Potatoes Category


America's most popular vegetable, potatoes can be boiled, baked, fried, microwaved, steamed, or roasted, with or without their peels. They're often paired with butter, sour cream, or oil, but left to themselves they're quite low in calories and loaded with nutrients.

Store them in a cool, dark, dry, well-ventilated place. Don't refrigerate them--doing so converts some of the potato's starch to sugar. And don't expose them to direct sunlight, which turns them green and makes them bitter.

Scrape away any sprouts or green spots, since they might contain a mildly toxic compound called solanine.

For substitutions for potatoes in general, click here.


Potatoes with a high starch content, like russets, bake well and yield light and fluffy mashed potatoes. Those with a low starch content, like red-skinned potatoes, hold their shape after cooking, and are great for making potato salads and scalloped potatoes. Medium starch potatoes are called all-purpose potatoes, and they'll work in most potato dishes.

Best for baking: russet potato

Best for potato salads, gratins, and scalloped potatoes: Yellow Finn potato, new potato, red-skinned potato, white round potato, and purple potato

Best for mashing: russet potato, Yukon gold potato, Caribe potato, and purple potato

Best for soups and chowders: Yukon gold potato, Yellow Finn potato, red-skinned potato, white round potato, and purple potato

Best for pan-frying: red-skinned potatoes, white round potatoes, new potatoes, and fingerling potatoes

Best for French fries: russet potato, purple potato, Bintje potato

Best for purees: fingerling potatoes

Best for roasting: new potatoes, Bintje potatoes

Best for steaming: new potatoes, Yukon gold potatoes

Best for potato pancakes: russet potato, Yukon Gold potato

Bintje potato
Bintje potato
This is a creamy, yellow-fleshed potato that's especially good for roasting and making fries
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boiling potato, low-starch potato, waxy potato
boiling potato
Potatoes in this category hold their shape after cooking, so they're great for making potato salads and scalloped potatoes. They're not good for mashing, baking, or making fries. Types of boiling potatoes are new potatoes, fingerling potatoes, round white potatoes, and round red potatoes.
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Caribe potato
These large, starchy potatoes have purple skins and white flesh. They're great mashed, but they don't hold their shape well, so they shouldn't be used in potato salads or scalloped potatoes.
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fingerling potato, French fingerling, Russian banana
fingerling potato
There are many varieties of these small, finger-shaped potatoes, but they all tend to be low in starch, and great for roasting or making potato salads.
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long white potato, California long whites, white rose
long white potato
These oblong potatoes have a medium starch content, and are valued for their versatility. They're good to keep in the pantry as an all-purpose potato.
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new potatoes, baby potatoes, chats, creamers, earlies, potato nuggets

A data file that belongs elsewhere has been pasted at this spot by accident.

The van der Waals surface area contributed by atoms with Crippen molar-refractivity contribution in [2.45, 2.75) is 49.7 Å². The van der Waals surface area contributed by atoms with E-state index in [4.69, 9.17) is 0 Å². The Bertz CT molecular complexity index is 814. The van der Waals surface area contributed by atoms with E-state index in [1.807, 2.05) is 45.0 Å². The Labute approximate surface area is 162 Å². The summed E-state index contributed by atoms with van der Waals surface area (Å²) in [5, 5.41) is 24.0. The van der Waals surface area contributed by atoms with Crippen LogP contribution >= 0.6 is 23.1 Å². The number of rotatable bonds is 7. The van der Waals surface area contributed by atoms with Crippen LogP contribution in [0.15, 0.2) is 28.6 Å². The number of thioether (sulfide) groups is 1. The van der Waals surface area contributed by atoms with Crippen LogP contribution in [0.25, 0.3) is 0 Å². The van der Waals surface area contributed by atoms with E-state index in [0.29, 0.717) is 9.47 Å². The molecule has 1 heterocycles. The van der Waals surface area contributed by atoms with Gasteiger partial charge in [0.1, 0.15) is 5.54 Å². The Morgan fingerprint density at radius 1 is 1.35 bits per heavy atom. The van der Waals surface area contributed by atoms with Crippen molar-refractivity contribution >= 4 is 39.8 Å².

new potatoes
The term "new potatoes" is sometimes used to describe all small waxy potatoes, but technically it refers just to immature potatoes harvested in the spring and early summer. You can tell if a potato is truly new by its skin; immature potatoes have flimsy, parchment-like skins that you can peel off with your fingers. New potatoes are prized for their high moisture content and creamy texture, and because they can be cooked whole. They're especially good steamed or roasted. They're more perishable than other potatoes, so use them within a few days after buying them.
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oca potato, uqa
oca potato
Oca potatoes are root vegetables that are popular in New Zealand. They come in a range of colors, inclucing pink, yellow, orange and most commonly, red. Oca can be eaten raw or cooked.
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purple potato, black potato, blue potato, purple Peruvian potato
purple potato
These purple-fleshed potatoes have a medium starch content, so they're good all-purpose potatoes. They lend an interesting color to mashed potatoes or potato salads, but they're not as flavorful as other varieties. They tend to get mushy if they're over-cooked.
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red-skinned potato, red potato, red round potato
red-skinned potato
These waxy potatoes hold their shape after they're cooked, so they're great for making potato salads and scalloped potatoes. Don't mash them--you'll end up with a sticky, gooey mess.
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russet potato, baking potato, chef's potato, Idaho potato, russet Burbank
russet potato
These potatoes are high in starch and low in moisture, so they bake well and yield light, fluffy mashed potatoes. They don't hold their shape after cooking, so don't use them to make potato salads or scalloped potatoes. Don't wrap them in aluminum foil while baking them; the foil traps moisture and makes the potato mushier.
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white round potato, round whites
white round potato
These low-starch potatoes are great for boiling.
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yellow Finn potato, Finnish yellow wax, Yellow Finnish potato
yellow Finn potato
These are great all-purpose potatoes, known for their yellow flesh, creamy texture, and buttery flavor.
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Yukon Gold potato
Yukon Gold potato
These are good all-purpose potatoes that have yellow flesh and a rich flavor. They're great for boiling, but they tend to fall apart if over-cooked.
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